Monday, January 24, 2011

Is This My New Favorite Artist?

She just might be -- Ms. Keri Hilson!!!

Also maybe she's my latest celeb crush, too! She's certainly very easy on the eyes, ain't she?

But what I like the most about Keri is that she writes as well as sings and performs. In fact, she's mostly known as a writer in the industry, having written such hits as "Crazy In Love" for Beyonce, "Gimme More" for Britney Spears, and "Like a Boy" for Ciara, to name just a few.

I have much respect for artists who can actually, you know, write their own music. Not that she doesn't get help on her own works from time to time, like from such luminaries in the industry as Ne-Yo and Kanye West. But being able to write--and write hit singles to boot!--shows she has a brain, which is very, very attractive. Don't you agree?

Anyway, Keri Hilson's been behind the scenes for most of the last decade, making other artists shine bright. It's only been recently that she's ventured out on her own, and so far I have to say she's been making quite a mark. And her latest sophomore effort is an album just released last month, titled No Boys Allowed. Right now I'm getting a huge kick out of her song "Pretty Girl Rock," but even more so out of the video of the song that's been getting a lot of airplay recently. Watch it below, if you will, then read my further thoughts after the jump:

This video is simply amazing, as far as I'm concerned. I've watched it like a billion times already! What mesmerizes me is the reverence Hilson pays to so many important female performers from the 1920s up through the decades to the present day. Women who've played an important part in shaping the artist Keri Hilson is today.

It's simply remarkable!

And I love how Keri embodies each of the performers she acknowledges with this indelible innocence and precociousness that is not so much those performers as reflections of Ms. Hilson's own remarkable humanity and humility. You might find that last part hard to believe, given the lyrics of this song. But in actuality, despite what some clueless critics might claim, the song is not about self-conceit, but rather about black women having self confidence and the ability to say "I am beautiful" when the media, society, and even other black women might proclaim otherwise.

In the video, Keri starts off as Josephine Baker in the 1920s. This is one of my favorite personas of hers, as she's simply delightfully goofy the way Miss Baker was herself in her own youth. Yet despite the hijinks here, she still manages to come across gorgeous and breathtaking. Again, just like the real Josephine Baker! Next up is Dorothy Dandridge and, once more, Keri pulls off an uncanny resemblance to that beautiful, immensely talented Hollywood starlet from the 40s and 50s. She's just divine in both grace and makeup, somehow effortlessly evoking the attitude of that era with nary a hitch in her step.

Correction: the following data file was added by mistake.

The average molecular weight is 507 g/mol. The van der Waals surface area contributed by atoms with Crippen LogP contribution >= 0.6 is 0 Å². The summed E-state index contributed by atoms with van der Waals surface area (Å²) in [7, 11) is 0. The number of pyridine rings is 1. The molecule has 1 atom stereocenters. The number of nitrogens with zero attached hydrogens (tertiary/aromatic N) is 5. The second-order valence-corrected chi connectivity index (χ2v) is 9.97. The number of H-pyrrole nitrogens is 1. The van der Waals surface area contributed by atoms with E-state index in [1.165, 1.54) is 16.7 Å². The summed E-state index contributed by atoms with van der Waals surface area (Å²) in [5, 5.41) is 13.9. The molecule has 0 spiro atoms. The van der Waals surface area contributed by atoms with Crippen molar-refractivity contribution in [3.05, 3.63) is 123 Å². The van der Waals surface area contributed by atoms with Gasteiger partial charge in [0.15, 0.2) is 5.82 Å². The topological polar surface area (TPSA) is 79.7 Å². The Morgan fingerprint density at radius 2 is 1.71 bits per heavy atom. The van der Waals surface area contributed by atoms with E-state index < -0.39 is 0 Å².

The most iconic homage--and by "iconic" I mean the part of the video which serves as the anchor--comes next as Keri portrays one of the Andrews Sisters, who also had their heyday in the 40s and 50s. I'm guessing from the blond wig and position at the center that she's supposed to be the group's lead vocalist and youngest member, Patty Andrews. I just love Keri's attitude in this scene! Next up are equally iconic portrayals as first Diana Ross (wow -- Keri's really stunning here!) and then Donna Summer.

Of course, Hilson couldn't skip over the 80s without portraying her self-admitted biggest influence on her career--Janet Jackson (seen here in full "Rhythm Nation" regalia). Don't we all miss those years when Janet was just ON FIRE and could not be stopped? I do!

I thought her next choice for the 90s was rather quirky, but also quite appropriate, as T-Boz from the girl group TLC. Check out that wig and those silk pajamas! It's been a long time since I've seen the "Creep" video this pays homage to, but I think Keri nails it!

Lastly, she finishes out the 00s by being none other than . . . herself. This is actually my favorite part of the video, and nicely caps the whole production. Here we see Keri Hilson as down-to-earth and completely, naturally, herself. If I thought she was adorable as Baker, sumptuous as Dandridge, breathtaking as Ross--then it's as Hilson that she really shines through. Because, of course, admired influences from entertainment's past are all well and good for shaping who you are, but it's when an artist acknowledges her own beauty . . . her own VOICE, that she truly becomes "beautiful" as the song suggests.

So, you see, all the haters out there can stop hating already. This song gets so much flak, with Ms. Hilson being deemed "conceited" and "full of herself," that most casual listeners dismiss it outright without being sensitive to the *real* message here. Which is: as a woman, be comfortable as yourself. Know that many other women before you have been put down by men and society at large, but have succeeded despite the hardships. More importantly, know your own self worth--know that you are BEAUTIFUL--and find your own strength to be who you want to be.

I'm not a woman, but even I can appreciate the impact of this powerful message.

So, to answer my own question in the title heading of this entry: Yes! Yes, I do believe Keri Hilson is my new favorite breakout artist of this year. Is she yours? Well, I can't answer that. But I hope this puts her on your radar, if she's not already. Because I think Keri Hilson is smart enough, talented enough, and "beautiful" enough to become quite the force in the biz. I get the feeling that 2011 is going to be her year.